Why children should be barred from cells

Shauneen LambeShauneen Lambe explains why Just for Kids Law is calling for urgent reform in the way arrested children are treated.

The treatment of children at police stations has long been an issue of concern to Just for Kids Law. We previously campaigned to close the loopholes which were allowing arrested 17 year olds to be treated as adults by police, and which denied them the legal protections given to younger children.

Despite winning changes over 17 year olds, problems remain, which is why we have now launched a new and wider-ranging campaign: No child in cells.

Evidence shows that each year thousands of children – some as young as eight – are being detained in police cells overnight, often in contravention of the law.

The law surrounding the detention and treatment of all people at the police station is the Police and Criminal Evidence Act 1984 (PACE). Contained within PACE are the special provisions for children and young people. As every police station representative knows section 38(6) PACE states when a custody officer has authorised the detention of a ‘juvenile’ the police should move the ‘arrested juvenile’ to local authority accommodation unless it is ‘impracticable’ to do so,

The legislation which mirrors the obligations for local authorities to receive these children is set out in section 21(2)(b) of the Children Act and states that every local authority must receive and provide accommodation for children whom they are requested to receive under section 38(6) of the Police and Criminal Evidence Act.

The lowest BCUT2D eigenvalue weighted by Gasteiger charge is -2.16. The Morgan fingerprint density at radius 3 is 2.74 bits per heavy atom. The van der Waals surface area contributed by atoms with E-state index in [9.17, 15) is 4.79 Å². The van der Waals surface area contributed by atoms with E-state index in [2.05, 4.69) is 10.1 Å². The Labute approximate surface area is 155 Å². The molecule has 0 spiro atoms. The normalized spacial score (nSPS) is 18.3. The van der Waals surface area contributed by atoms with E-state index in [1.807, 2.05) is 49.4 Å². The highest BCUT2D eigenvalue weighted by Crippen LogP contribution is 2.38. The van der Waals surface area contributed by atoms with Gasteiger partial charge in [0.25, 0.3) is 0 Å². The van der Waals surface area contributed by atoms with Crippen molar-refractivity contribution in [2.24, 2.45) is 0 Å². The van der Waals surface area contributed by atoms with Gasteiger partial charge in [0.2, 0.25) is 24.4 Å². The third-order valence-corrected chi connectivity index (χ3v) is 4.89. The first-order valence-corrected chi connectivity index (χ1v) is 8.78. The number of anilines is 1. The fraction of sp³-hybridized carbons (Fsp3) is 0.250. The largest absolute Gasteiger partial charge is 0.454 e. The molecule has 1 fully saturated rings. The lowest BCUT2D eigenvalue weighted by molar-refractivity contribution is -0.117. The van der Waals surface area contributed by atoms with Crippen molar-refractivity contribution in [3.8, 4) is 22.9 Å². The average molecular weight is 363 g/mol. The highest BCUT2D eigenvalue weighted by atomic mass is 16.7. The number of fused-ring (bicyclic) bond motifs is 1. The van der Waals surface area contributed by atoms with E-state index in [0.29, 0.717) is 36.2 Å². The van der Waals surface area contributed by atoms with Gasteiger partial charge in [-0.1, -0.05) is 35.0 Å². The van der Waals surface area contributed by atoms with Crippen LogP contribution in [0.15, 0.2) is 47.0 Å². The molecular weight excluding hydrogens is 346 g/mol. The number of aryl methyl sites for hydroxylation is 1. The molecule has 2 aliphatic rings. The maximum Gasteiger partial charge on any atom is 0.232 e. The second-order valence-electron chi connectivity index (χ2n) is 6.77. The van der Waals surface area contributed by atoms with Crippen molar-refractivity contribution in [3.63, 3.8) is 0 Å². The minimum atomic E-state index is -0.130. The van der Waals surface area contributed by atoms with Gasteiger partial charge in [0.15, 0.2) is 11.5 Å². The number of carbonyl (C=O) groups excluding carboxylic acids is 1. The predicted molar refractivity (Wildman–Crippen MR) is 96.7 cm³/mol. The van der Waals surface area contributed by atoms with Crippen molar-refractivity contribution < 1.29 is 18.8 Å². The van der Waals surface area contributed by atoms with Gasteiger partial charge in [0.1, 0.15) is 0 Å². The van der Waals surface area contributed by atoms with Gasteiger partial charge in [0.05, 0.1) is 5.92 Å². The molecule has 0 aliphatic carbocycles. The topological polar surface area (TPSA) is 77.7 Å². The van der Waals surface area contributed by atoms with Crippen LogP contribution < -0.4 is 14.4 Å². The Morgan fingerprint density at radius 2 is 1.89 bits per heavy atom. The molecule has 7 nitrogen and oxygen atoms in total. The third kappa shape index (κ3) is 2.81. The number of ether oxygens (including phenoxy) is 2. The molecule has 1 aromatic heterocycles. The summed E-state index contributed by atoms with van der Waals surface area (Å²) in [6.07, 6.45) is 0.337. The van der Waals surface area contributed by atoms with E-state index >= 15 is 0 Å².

However, these laws are regularly ignored or frustrated by police or local authorities. A year and half ago, Theresa May, at that time the Home Secretary and Nicky Morgan, then the Secretary of state for Education, wrote to every local authority child services lead. They wrote because they recognised that the ‘evidence suggests that the legal requirements are not being followed’ reminding children’s services that their duty to accommodate is an ‘absolute duty’ (here).

These comments are undoubtedly an understatement: according to the Howard League, in 2011, for example, 40,000 children were detained over night at police stations. These are not all children who have been charged, some might be held pending ongoing investigations, others might be being held for breach of bail or for welfare reasons. We don’t know which category children fall into because the data is not uniformly being kept.

So, we are faced with a situation where thousands of children are being detained in police cells over night, despite the law clearly stating that they shouldn’t be.

The debate goes on with the police and local authorities pointing the finger at each other, which may be why the issue hasn’t been resolved. The local authorities say that they don’t have any secure beds available. The police may insist that a secure bed is what’s needed, as a child poses a risk to the public of serious harm. The local authority may say there is no risk, and a non-secure bed would be suitable, and so it goes on. While, the police and local authorities argue among themselves, it is the arrested children who suffer.